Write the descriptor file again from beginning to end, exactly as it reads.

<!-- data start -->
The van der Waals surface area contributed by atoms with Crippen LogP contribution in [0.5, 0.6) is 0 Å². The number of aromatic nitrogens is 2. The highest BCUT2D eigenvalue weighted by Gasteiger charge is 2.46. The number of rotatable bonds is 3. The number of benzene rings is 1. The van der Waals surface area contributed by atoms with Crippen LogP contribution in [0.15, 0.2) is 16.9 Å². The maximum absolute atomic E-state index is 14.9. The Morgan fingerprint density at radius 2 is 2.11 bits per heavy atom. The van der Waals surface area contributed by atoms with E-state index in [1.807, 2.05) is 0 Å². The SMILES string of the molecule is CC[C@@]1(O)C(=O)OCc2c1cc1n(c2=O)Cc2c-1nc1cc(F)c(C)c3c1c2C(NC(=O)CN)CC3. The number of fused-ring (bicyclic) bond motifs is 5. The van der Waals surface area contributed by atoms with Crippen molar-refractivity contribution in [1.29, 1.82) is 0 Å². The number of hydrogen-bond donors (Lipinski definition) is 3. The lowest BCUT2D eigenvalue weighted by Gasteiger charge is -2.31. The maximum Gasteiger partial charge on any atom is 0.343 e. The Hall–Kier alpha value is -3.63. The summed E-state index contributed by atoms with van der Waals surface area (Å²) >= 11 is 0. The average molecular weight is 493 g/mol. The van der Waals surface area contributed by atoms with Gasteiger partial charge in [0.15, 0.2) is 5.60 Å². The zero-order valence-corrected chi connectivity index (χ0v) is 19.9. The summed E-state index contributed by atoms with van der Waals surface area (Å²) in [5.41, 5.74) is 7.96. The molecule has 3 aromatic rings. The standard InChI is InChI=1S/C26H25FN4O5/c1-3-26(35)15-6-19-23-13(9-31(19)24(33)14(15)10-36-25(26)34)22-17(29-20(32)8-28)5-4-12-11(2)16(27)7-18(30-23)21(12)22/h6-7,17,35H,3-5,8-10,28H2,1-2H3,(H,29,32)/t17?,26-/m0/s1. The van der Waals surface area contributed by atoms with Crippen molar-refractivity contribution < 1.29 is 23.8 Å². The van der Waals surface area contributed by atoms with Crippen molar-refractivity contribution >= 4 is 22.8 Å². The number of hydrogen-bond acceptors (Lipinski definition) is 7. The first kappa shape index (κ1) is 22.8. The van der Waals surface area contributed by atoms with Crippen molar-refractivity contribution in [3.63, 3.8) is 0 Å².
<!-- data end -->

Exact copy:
The van der Waals surface area contributed by atoms with Crippen LogP contribution in [0.5, 0.6) is 0 Å². The number of aromatic nitrogens is 2. The highest BCUT2D eigenvalue weighted by Gasteiger charge is 2.46. The number of rotatable bonds is 3. The number of benzene rings is 1. The van der Waals surface area contributed by atoms with Crippen LogP contribution in [0.15, 0.2) is 16.9 Å². The maximum absolute atomic E-state index is 14.9. The Morgan fingerprint density at radius 2 is 2.11 bits per heavy atom. The van der Waals surface area contributed by atoms with E-state index in [1.807, 2.05) is 0 Å². The SMILES string of the molecule is CC[C@@]1(O)C(=O)OCc2c1cc1n(c2=O)Cc2c-1nc1cc(F)c(C)c3c1c2C(NC(=O)CN)CC3. The number of fused-ring (bicyclic) bond motifs is 5. The van der Waals surface area contributed by atoms with Crippen molar-refractivity contribution in [1.29, 1.82) is 0 Å². The number of hydrogen-bond donors (Lipinski definition) is 3. The lowest BCUT2D eigenvalue weighted by Gasteiger charge is -2.31. The maximum Gasteiger partial charge on any atom is 0.343 e. The Hall–Kier alpha value is -3.63. The summed E-state index contributed by atoms with van der Waals surface area (Å²) >= 11 is 0. The average molecular weight is 493 g/mol. The van der Waals surface area contributed by atoms with Gasteiger partial charge in [0.15, 0.2) is 5.60 Å². The zero-order valence-corrected chi connectivity index (χ0v) is 19.9. The summed E-state index contributed by atoms with van der Waals surface area (Å²) in [5.41, 5.74) is 7.96. The molecule has 3 aromatic rings. The standard InChI is InChI=1S/C26H25FN4O5/c1-3-26(35)15-6-19-23-13(9-31(19)24(33)14(15)10-36-25(26)34)22-17(29-20(32)8-28)5-4-12-11(2)16(27)7-18(30-23)21(12)22/h6-7,17,35H,3-5,8-10,28H2,1-2H3,(H,29,32)/t17?,26-/m0/s1. The van der Waals surface area contributed by atoms with Crippen molar-refractivity contribution < 1.29 is 23.8 Å². The van der Waals surface area contributed by atoms with Crippen molar-refractivity contribution >= 4 is 22.8 Å². The number of hydrogen-bond acceptors (Lipinski definition) is 7. The first kappa shape index (κ1) is 22.8. The van der Waals surface area contributed by atoms with Crippen molar-refractivity contribution in [3.63, 3.8) is 0 Å².